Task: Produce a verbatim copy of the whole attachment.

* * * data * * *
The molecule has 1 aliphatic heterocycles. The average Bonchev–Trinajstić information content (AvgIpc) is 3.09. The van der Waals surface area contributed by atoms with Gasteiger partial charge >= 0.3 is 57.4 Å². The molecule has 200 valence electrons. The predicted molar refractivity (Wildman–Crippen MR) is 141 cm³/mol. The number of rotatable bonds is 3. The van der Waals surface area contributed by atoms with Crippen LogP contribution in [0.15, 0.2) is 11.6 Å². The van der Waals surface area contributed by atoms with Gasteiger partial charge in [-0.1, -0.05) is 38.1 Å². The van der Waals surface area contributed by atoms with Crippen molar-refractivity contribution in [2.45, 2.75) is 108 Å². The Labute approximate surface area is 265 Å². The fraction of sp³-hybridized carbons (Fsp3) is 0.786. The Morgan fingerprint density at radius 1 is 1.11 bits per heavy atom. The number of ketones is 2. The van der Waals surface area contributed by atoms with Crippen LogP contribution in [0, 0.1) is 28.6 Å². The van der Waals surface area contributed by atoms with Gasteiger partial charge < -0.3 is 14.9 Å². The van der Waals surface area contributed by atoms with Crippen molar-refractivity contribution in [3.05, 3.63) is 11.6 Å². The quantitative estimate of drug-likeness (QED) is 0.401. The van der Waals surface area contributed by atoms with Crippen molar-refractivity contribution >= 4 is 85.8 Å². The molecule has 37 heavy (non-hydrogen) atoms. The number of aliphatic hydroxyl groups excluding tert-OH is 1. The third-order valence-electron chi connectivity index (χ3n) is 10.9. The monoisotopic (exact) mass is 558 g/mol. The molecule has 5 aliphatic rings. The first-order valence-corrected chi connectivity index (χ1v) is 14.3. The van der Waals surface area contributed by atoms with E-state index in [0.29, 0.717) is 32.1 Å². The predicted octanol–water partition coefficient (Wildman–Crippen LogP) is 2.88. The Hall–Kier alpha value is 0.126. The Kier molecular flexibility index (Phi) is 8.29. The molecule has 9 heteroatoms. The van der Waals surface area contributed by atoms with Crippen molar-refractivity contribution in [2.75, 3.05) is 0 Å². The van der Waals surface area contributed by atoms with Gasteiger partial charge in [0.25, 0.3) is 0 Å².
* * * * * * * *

The molecule has 1 aliphatic heterocycles. The average Bonchev–Trinajstić information content (AvgIpc) is 3.09. The van der Waals surface area contributed by atoms with Gasteiger partial charge >= 0.3 is 57.4 Å². The molecule has 200 valence electrons. The predicted molar refractivity (Wildman–Crippen MR) is 141 cm³/mol. The number of rotatable bonds is 3. The van der Waals surface area contributed by atoms with Crippen LogP contribution in [0.15, 0.2) is 11.6 Å². The van der Waals surface area contributed by atoms with Gasteiger partial charge in [-0.1, -0.05) is 38.1 Å². The van der Waals surface area contributed by atoms with Crippen molar-refractivity contribution in [2.45, 2.75) is 108 Å². The Labute approximate surface area is 265 Å². The fraction of sp³-hybridized carbons (Fsp3) is 0.786. The Morgan fingerprint density at radius 1 is 1.11 bits per heavy atom. The number of ketones is 2. The van der Waals surface area contributed by atoms with Crippen LogP contribution in [0, 0.1) is 28.6 Å². The van der Waals surface area contributed by atoms with Gasteiger partial charge < -0.3 is 14.9 Å². The van der Waals surface area contributed by atoms with Crippen molar-refractivity contribution in [3.05, 3.63) is 11.6 Å². The quantitative estimate of drug-likeness (QED) is 0.401. The van der Waals surface area contributed by atoms with Crippen molar-refractivity contribution >= 4 is 85.8 Å². The molecule has 37 heavy (non-hydrogen) atoms. The number of aliphatic hydroxyl groups excluding tert-OH is 1. The third-order valence-electron chi connectivity index (χ3n) is 10.9. The monoisotopic (exact) mass is 558 g/mol. The molecule has 5 aliphatic rings. The first-order valence-corrected chi connectivity index (χ1v) is 14.3. The van der Waals surface area contributed by atoms with E-state index in [0.29, 0.717) is 32.1 Å². The predicted octanol–water partition coefficient (Wildman–Crippen LogP) is 2.88. The Hall–Kier alpha value is 0.126. The Kier molecular flexibility index (Phi) is 8.29. The molecule has 9 heteroatoms. The van der Waals surface area contributed by atoms with Crippen molar-refractivity contribution in [2.75, 3.05) is 0 Å². The van der Waals surface area contributed by atoms with Gasteiger partial charge in [0.25, 0.3) is 0 Å².